`Looking to Sell Olive Oil in Japan? Use Small Bottles - Olive Oil Times

Looking to Sell Olive Oil in Japan? Use Small Bottles

Sep. 17, 2012
Julie Butler

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Sell your oil in small bot­tles and stress the health ben­e­fits. Those are among tips from Spain’s Institute of Foreign Trade (ICEX) for com­pa­nies seek­ing a slice of the expand­ing olive oil mar­ket in Japan, the world’s third biggest econ­omy.

In a new report, it says that in the last decade, Japan’s olive oil imports grew 41 per­cent, peak­ing in 2010 with more than 41,000 tons and mak­ing the coun­try num­ber 14 in the world rank­ing of olive oil importers. In 2011, its vir­gin olive oil imports had a value of 11.3 bil­lion yen ($144 mil­lion). Yet olive oil is so far just 2 per­cent of Japan’s veg­etable oil sales.

Italy leads mar­ket

The Olive Oil Market in Japan” says that Italy paved the way for wine and olive oil con­sump­tion in Japan with its pro­mo­tion of Italian cui­sine. The Japanese now asso­ciate olive oil with Italian food and favor Made in Italy” labels.

Sales leader Italy accounts for half of total vol­ume, Spain fol­lows with 40 per­cent and Turkey has rapidly over­taken Greece to nab third place.

ICEX says Spain and Turkey com­pete closely on price — with respec­tive aver­age whole­sale prices for vir­gin olive oil of about 350 and 365 yen per liter in 2011 — while Italy is the most expen­sive at 514 yen.

Consumer pref­er­ences in Japan

Japanese con­sumers cur­rently use olive oil at home about once or twice a week and mainly for pasta or sal­ads, though they pre­fer the huge range of pre-made dress­ings for the lat­ter and cheaper, seed oils for fry­ing.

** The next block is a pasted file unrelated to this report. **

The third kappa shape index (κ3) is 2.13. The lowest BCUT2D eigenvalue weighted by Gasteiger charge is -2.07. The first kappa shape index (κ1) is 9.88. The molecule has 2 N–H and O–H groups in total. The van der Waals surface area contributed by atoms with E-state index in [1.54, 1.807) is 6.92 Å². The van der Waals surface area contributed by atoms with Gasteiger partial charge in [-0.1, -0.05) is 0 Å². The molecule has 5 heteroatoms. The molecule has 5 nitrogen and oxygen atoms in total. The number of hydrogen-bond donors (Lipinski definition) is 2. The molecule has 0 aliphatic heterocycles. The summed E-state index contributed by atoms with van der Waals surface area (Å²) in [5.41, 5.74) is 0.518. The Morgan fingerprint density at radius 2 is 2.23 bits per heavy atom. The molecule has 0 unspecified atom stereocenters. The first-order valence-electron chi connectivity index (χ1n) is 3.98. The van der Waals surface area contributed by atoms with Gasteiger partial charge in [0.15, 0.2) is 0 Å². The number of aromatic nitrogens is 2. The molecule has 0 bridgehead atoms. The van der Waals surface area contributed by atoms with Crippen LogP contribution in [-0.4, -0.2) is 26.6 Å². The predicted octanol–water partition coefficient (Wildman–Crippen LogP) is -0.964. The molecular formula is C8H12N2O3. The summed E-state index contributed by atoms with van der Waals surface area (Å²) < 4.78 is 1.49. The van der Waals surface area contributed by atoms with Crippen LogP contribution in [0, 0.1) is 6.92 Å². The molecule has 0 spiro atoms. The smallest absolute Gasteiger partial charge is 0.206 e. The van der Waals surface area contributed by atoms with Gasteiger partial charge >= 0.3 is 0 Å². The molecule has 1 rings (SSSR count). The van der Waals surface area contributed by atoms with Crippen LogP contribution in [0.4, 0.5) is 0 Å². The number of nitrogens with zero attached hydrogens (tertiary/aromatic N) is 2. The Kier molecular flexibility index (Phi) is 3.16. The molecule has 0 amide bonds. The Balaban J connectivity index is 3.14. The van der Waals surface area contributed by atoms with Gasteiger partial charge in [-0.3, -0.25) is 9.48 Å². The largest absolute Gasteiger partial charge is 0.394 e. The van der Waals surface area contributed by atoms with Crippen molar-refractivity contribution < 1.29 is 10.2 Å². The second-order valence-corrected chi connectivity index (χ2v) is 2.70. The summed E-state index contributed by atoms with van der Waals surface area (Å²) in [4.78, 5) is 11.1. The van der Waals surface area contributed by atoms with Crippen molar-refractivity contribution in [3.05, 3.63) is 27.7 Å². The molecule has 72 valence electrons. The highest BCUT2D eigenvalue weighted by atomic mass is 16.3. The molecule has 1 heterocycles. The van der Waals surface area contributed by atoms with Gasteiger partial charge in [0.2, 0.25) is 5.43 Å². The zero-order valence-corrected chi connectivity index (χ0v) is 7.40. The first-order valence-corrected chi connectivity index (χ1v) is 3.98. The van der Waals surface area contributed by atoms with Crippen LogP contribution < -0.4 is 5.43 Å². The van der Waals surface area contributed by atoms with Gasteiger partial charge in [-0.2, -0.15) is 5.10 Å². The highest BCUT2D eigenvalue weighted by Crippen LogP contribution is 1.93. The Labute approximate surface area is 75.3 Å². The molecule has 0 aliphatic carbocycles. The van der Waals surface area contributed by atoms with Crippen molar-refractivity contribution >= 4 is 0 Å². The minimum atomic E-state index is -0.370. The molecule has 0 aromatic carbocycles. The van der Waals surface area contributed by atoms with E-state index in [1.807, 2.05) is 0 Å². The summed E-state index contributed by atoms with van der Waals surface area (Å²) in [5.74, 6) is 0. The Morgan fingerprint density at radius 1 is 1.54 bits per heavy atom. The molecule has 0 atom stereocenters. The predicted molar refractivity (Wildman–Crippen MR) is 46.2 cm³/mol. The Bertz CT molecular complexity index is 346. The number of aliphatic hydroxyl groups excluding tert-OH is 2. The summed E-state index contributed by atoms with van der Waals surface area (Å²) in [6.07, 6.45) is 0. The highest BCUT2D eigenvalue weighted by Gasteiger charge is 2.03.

Although two thirds of the olive oil Japan imported in 2011 was vir­gin, most con­sumers so far don’t know or care much about the dif­fer­ence between that and refined oil.

Mild-tast­ing Riviera olive oil, a mix of extra vir­gin and refined olive oil, is the most pop­u­lar there, ICEX reports.

Prices and bot­tle sizes

Given they don’t use olive oil daily and their kitchens are small, the Japanese pre­fer 250ml bot­tles.

They gen­er­ally buy their olive oil in super­mar­kets or small local stores where retail prices range from 300‑1800 yen ($4 – 23).

The cheap­est olive oils are those from Japanese food giants who bot­tle imported olive oils under their own label and ben­e­fit from economies of scale and well-estab­lished dis­tri­b­u­tion chan­nels. The prices of these bot­tles are nev­er­the­less usu­ally more than €8 ($10.50) a liter” ICEX says.

Health ben­e­fits key

Belief it is ben­e­fi­cial to health is the bedrock of olive oil demand in Japan.

The great­est chance of suc­cess for olive oil hinges on it being a healthy prod­uct” that can com­pete directly with other oils and healthy food prod­ucts on the Japanese mar­ket.”

While dif­fi­cult to obtain, the offi­cial JAS cer­ti­fi­ca­tion for organic prod­ucts is worth pur­su­ing, ICEX advises exporters.

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Its report includes a link to max­i­mum chem­i­cal residues allowed in food in Japan and says that olive oil com­pa­nies are fre­quently asked about pes­ti­cide lev­els in their prod­ucts.

Though mainly con­sumed as a food, cos­met­ics and phar­ma­ceu­ti­cals account for a tenth of Japan’s olive oil use and demand in the daily skin care seg­ment has increased sig­nif­i­cantly.

Internet sales grow­ing

Success in enter­ing the Japanese mar­ket depends all the time more on the choice of dis­trib­u­tor there, but some importers have elim­i­nated the mid­dle man and achieved suc­cess with online sales, a chan­nel expected to expand.

ICEX urges real­is­tic expec­ta­tions for all exporters: Despite the growth in olive oil sales, Japan should be seen as a long-term mar­ket because this prod­uct will not form part of the daily diet but tend to become one of reg­u­lar con­sump­tion.”

The Olive Oil Times reported in April that the International Olive Council was fund­ing a cam­paign in Japan for 2012 – 13 to pro­mote con­sump­tion of olive oil and table olives with a focus on health ben­e­fits, par­tic­u­larly regard­ing car­dio­vas­cu­lar dis­ease, age­ing and dia­betes.



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